Monday, September 28, 2020 -
Print Edition

Inflating the Jewish population count

It’s not the dollars. It’s not the adjectives (‘thriving,’ ‘growing’), it’s the actual number of Jews.

There’s a lot of head scratching these days in Northern California’s East Bay. How does success fail? How does a century-old Jewish agency that supposedly served 122,000 people suddenly find itself unable to serve even one of them? What’s going on?

The Jewish federation serving Northern California’s East Bay will dissolve on July 1. “Core” programs and operations will be absorbed into the San Francisco Jewish Community Federation and Endowment Fund. So much for the Alameda, Contra Costa, Napa and Solano counties sustaining their own federation, which has “struggled,” despite a “growing” Jewish population and “thriving” synagogues. Something doesn’t add up.

Quite literally.

Supposedly, the San Francisco Bay Area has the fourth largest Jewish community in the US, with 350,000 Jews and 148,000 households. Supposedly, 122,000 of those counted live in Alameda, Contra Costa and Solano Counties.

Note: 350,000 Jews and 148,000 households — not 148,000 Jewish households. Those 148,000 households contain 123,000 non-Jews. In a nutshell, the reason why the East Bay federation cannot sustain itself, and why the Contra Costa County JCC abruptly closed in 2011, and why the Tehiyah Jewish Day School north of Berkeley shuttered last year, and why the East Bay’s “largest”Jewish senior residence and assisted living center announced last March that it would be taken over later this year by a nondenominational nonprofit — the reason for all this is artificially inflated Jewish demography.

We don’t have the people we say we have.

We don’t know the true numbers.

Because we count anybody.

Somehow, the artificially larger numbers make us feel good; supposedly in order to enable us to sustain our institutions. The reality is just the  opposite. Lacking a sober, realistic count of Jews, we don’t know how much to spend, how much to build, how much to save. Lest developments in San Francisco fall subject to this kind of rose-colored- glasses demography, the CEO of the San Francisco federation put it plain:

“It’s not a merger, because it’s not two organizations coming together. One is going out of business, and the other is saying, ‘how can we work together?’”

The one organization that is going out of business, the East Bay federation, is transferring $136 million in managed assets and operations. It’s a lot of money. But the money didn’t make a difference.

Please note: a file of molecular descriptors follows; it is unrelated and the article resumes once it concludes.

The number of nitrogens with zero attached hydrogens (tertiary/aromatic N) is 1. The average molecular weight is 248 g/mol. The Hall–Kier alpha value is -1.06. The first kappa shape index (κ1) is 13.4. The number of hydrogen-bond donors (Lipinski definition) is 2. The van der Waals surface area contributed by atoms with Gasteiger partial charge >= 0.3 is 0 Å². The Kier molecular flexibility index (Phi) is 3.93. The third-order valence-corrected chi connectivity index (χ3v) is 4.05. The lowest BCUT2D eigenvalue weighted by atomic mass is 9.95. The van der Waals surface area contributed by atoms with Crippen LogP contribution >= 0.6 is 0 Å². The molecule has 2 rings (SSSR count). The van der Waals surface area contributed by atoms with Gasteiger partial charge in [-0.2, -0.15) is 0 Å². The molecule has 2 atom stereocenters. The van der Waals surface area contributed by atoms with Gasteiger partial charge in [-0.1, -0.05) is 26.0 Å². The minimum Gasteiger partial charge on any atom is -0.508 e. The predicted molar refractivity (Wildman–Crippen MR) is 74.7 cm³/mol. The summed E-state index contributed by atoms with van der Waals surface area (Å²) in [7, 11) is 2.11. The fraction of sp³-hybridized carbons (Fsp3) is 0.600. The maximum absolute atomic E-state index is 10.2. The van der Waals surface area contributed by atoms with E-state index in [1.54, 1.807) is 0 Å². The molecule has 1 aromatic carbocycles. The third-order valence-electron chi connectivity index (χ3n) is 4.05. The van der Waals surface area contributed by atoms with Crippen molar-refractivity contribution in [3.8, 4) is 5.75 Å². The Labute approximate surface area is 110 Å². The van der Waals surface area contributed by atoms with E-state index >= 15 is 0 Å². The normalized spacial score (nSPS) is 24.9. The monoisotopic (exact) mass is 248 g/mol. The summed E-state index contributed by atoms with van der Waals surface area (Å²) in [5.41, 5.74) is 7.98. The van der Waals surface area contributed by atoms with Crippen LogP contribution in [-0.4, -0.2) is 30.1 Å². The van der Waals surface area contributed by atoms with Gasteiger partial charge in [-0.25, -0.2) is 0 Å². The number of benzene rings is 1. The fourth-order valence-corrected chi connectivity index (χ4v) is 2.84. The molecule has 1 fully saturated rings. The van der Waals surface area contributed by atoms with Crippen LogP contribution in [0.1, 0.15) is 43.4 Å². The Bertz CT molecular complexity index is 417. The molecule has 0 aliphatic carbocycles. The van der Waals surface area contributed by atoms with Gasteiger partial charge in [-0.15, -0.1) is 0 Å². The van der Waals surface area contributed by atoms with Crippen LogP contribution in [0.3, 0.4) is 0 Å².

Because there weren’t a lot of people, Jewish people.

This is a sad tale repeated all over the US. Fundraising is “up.” Endowments are in the billions. The Jewish population is “growing.” Everything is “thriving.” We have fallen for smoke-and-mirrors.

We have forgotten so many basics, such as:

• Demographic counts limited to Jews; not including people whom we wish were Jews or who could be Jews or who we think we should serve as if they were Jews;

• Hebrew literacy;

• Jewish environments. So many of our institutions, in a misunderstanding of what it is to be Jewishly welcoming, decided to open membership to the world, all the while expecting that in such environments Jewish kids would be encouraged to date and marry Jewish kids.  So far gone is this expectation that we have convinced ourselves that it is “inevitable” that Jews will marry out and “there is nothing we can do about it.”

Still more: Many say that there is nothing we even need to do about it because we are stronger for the increased numbers. Tell that to the East Bay federation and all of the institutions there that have folded or drastically weakened there — despite very impressive balance sheets.

It is, of course, difficult to sustain Jewish identity, commitment, life and observance in our unprecedentedly open society. But it is downright impossible if we kid ourselves into thinking that good fundraising and demographic studies that count anybody will sustain the Jewish people.

We cannot be a welcoming people without preserving our numbers and our nature. This requires careful nurture and a degree of Jewishly concentrated attention, only after which we can — and do — populate the many socially contributory professions, from medicine to social work.

The East Bay Federation began in 1918. It was a venerable organization. Just before it folds, it will mark its centennial, at a June 19 “celebration.”

Beware, be sober, be Jewish and not just in name or demographic count, lest many more such “celebrations” become American Jewish destiny.

Copyright © 2019 by the Intermountain Jewish News

Leave a Reply